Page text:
Karen Kast-McBride has always fought for the things she loves. She grew up in Boston, on a street full of boys, who taught her what a real physical fight was – no hair pulling involved. She defended others with words and fists. Following in the footsteps of her Navy veteran father, Kast-McBride joined the Army after high school, serving as a combat field medic in the Gulf War.
But the Roslindale resident’s biggest fight has been as a parent.
“I never realized when I went over to Kuwait and was on the front line and saw stuff that I never even imagined that the hardest fight I would ever have was to get my kid the education that he needed,” said the 42-year-old mother of three.
Kast-McBride has made a name for herself by speaking out during a number of School Committee meetings about improving school choice. She is not subtle about her determination to keep the school system on its toes. Her twitter handle: @bpsnightmare.
“Take my name in vain,” she tells other parents. “Call up and say ‘I’m Karen Kast-McBride’s client’…it works. And that’s horrible.”
Hoping to make a bigger impact, Kast-McBride is applying for a potential opening on the School Committee. Vice-Chairperson Michael O’Neill’s term expires in January. O’Neill could choose to reapply, but Mayor Thomas Menino is accepting applications for the position.
Kast-McBride works full-time as a manager of a psychologist’s practice in Wellesley, but says she devotes more hours to her unpaid positions: mother, advocate, and consultant.
She began her education advocacy when she fought to get special education services for her fourth-grade son, who had a learning disability. It took two and a half years to get the services her son needed, she says. Her son is now 23, and she has two younger daughters in middle and high school.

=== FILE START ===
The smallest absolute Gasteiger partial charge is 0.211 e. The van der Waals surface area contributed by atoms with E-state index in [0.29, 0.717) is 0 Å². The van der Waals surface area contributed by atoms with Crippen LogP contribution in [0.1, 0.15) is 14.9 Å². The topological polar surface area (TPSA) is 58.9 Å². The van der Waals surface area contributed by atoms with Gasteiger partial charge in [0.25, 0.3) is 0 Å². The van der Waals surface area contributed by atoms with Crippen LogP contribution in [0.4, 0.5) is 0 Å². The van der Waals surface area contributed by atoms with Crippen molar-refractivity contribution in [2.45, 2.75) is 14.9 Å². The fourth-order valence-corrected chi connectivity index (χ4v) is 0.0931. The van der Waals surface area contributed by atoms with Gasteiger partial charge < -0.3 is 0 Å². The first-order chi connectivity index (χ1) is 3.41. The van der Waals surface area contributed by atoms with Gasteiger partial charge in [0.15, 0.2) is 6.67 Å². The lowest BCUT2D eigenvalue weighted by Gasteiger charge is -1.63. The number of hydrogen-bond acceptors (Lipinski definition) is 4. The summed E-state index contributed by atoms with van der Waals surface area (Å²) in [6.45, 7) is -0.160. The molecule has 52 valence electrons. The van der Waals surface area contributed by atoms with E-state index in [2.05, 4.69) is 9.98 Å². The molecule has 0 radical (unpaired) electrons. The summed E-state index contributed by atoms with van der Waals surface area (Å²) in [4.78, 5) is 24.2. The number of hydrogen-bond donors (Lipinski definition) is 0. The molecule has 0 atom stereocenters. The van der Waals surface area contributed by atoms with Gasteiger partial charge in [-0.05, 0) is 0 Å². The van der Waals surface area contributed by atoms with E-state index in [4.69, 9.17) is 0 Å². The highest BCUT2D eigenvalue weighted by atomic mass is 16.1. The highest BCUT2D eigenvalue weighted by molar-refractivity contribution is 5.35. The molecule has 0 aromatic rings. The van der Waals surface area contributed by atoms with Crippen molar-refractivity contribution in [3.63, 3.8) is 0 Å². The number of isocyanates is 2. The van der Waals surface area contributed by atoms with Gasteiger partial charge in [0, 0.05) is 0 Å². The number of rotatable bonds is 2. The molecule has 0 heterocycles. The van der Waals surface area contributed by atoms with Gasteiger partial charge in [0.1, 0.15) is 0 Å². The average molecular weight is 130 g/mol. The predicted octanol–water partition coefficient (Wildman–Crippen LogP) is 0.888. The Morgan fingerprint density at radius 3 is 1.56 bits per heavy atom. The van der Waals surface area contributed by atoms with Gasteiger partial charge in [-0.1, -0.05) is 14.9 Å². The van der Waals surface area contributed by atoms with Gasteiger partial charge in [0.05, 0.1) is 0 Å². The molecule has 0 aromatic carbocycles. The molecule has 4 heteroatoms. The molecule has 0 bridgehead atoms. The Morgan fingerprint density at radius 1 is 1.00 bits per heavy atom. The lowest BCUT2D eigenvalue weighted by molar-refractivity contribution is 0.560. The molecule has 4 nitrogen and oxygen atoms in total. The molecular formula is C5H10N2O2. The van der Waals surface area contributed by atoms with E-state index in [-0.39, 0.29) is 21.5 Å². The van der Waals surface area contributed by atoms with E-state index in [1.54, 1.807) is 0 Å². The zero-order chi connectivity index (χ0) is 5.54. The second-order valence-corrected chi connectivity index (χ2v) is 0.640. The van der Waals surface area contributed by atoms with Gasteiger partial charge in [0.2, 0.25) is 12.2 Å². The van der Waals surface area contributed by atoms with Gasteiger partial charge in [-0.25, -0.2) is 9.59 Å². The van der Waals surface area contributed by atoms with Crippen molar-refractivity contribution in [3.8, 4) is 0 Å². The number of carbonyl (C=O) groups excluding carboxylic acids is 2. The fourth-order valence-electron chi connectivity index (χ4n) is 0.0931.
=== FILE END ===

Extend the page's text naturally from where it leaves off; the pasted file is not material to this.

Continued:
“She’s relentless,” said Arthur Unobskey, the principal at Washington Irving Middle School, where Kast-McBride’s youngest daughter attends. “She will not give it up. People know that.”
McBride has led efforts to improve the school as a member of the Roslindale Pathway Advisory Group, the Irving School Site Council, and co-chair of the Irving Parent Council.
Speaking with the School Committee, city councilors, and parents, she helped the Irving create a K-8 feeder system, which makes it the landing spot for students from the six Roslindale elementary schools. She also led an effort to obtain funds for an expanded learning-time program, which allows Washington Irving to have longer school hours and more enrichment activities.
Kast-McBride is not shy about making her presence known. When she arrived at Washington Irving for a recent meeting of the School Site Council, she rang the buzzer to be let in and did not pause before ringing it another five times. She was the first to crack a joke when the meeting begins.
“You know I’m a pain in the butt,” she said as she made a point to the other parents and teachers about her ability to get things done.
Kast-McBride suggested getting special pencil grips for the students. “Some kids didn’t learn to write correctly…like me.”
“Do you think I can get this donated?” asked Kast-McBride about school supplies– a rhetorical question. “You know I can,” she added with a laugh.
Her willingness to be frank and forceful makes Kast-McBride successful as an advocate, others say.
“There’s no quit in Karen.” said District 5 City Councilor Rob Consalvo. “But she’s not looking for glory or fame. She does it because she cares about the kids.”
Said Kim Masterson, another Irving Middle School parent: “Almost everyone in BPS knows Karen.”
According to Kast-McBride, the former superintendent of Boston Public Schools, Thomas Payzant, would turn purple at the mere mention of her name.
Payzant, who retired more than six years ago, was diplomatic when asked about her.
“She was always passionate about children and made her point in a firm yet respectful manner,” said Payzant via e-mail.
Masterson has high hopes that Kast-McBride will eventually get a School Committee position.
“She’s going to be very vocal,” she said. “I think it would be a nice change. I know some of the members on the Committee may find issue with it – with her. But they’ll just have to get over it. Other members on the Committee are just going to absolutely love having her.”
The article is being published under an agreement between The Boston Globe and Boston University.